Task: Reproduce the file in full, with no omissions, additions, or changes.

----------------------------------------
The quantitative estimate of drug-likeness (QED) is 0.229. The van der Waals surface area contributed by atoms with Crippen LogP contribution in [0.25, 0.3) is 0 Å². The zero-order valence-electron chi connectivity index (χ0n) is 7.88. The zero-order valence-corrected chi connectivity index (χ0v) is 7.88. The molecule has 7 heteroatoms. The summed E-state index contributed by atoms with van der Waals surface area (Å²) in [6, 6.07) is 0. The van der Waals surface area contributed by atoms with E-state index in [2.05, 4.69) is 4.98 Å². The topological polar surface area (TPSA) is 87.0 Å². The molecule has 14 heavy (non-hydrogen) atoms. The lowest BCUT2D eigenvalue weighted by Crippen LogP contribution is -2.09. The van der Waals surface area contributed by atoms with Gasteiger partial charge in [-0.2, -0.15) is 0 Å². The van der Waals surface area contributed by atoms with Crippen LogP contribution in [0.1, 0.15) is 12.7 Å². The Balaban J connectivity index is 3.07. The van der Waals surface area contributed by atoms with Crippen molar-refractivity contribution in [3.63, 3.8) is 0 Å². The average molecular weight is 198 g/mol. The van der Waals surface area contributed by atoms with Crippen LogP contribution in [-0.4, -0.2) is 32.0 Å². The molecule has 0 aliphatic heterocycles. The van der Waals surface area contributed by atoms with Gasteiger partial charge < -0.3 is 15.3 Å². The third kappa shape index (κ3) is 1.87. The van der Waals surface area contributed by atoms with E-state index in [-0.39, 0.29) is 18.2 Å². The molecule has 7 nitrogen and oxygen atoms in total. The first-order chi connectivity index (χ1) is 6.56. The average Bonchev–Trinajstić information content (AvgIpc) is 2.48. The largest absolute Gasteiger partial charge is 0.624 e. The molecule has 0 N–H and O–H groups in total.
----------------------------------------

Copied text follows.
The quantitative estimate of drug-likeness (QED) is 0.229. The van der Waals surface area contributed by atoms with Crippen LogP contribution in [0.25, 0.3) is 0 Å². The zero-order valence-electron chi connectivity index (χ0n) is 7.88. The zero-order valence-corrected chi connectivity index (χ0v) is 7.88. The molecule has 7 heteroatoms. The summed E-state index contributed by atoms with van der Waals surface area (Å²) in [6, 6.07) is 0. The van der Waals surface area contributed by atoms with E-state index in [2.05, 4.69) is 4.98 Å². The topological polar surface area (TPSA) is 87.0 Å². The molecule has 14 heavy (non-hydrogen) atoms. The lowest BCUT2D eigenvalue weighted by Crippen LogP contribution is -2.09. The van der Waals surface area contributed by atoms with Gasteiger partial charge in [-0.2, -0.15) is 0 Å². The van der Waals surface area contributed by atoms with Crippen LogP contribution in [0.1, 0.15) is 12.7 Å². The Balaban J connectivity index is 3.07. The van der Waals surface area contributed by atoms with Crippen molar-refractivity contribution in [3.63, 3.8) is 0 Å². The average molecular weight is 198 g/mol. The van der Waals surface area contributed by atoms with Crippen LogP contribution in [-0.4, -0.2) is 32.0 Å². The molecule has 0 aliphatic heterocycles. The van der Waals surface area contributed by atoms with Gasteiger partial charge < -0.3 is 15.3 Å². The third kappa shape index (κ3) is 1.87. The van der Waals surface area contributed by atoms with E-state index in [-0.39, 0.29) is 18.2 Å². The molecule has 7 nitrogen and oxygen atoms in total. The first-order chi connectivity index (χ1) is 6.56. The average Bonchev–Trinajstić information content (AvgIpc) is 2.48. The largest absolute Gasteiger partial charge is 0.624 e. The molecule has 0 N–H and O–H groups in total.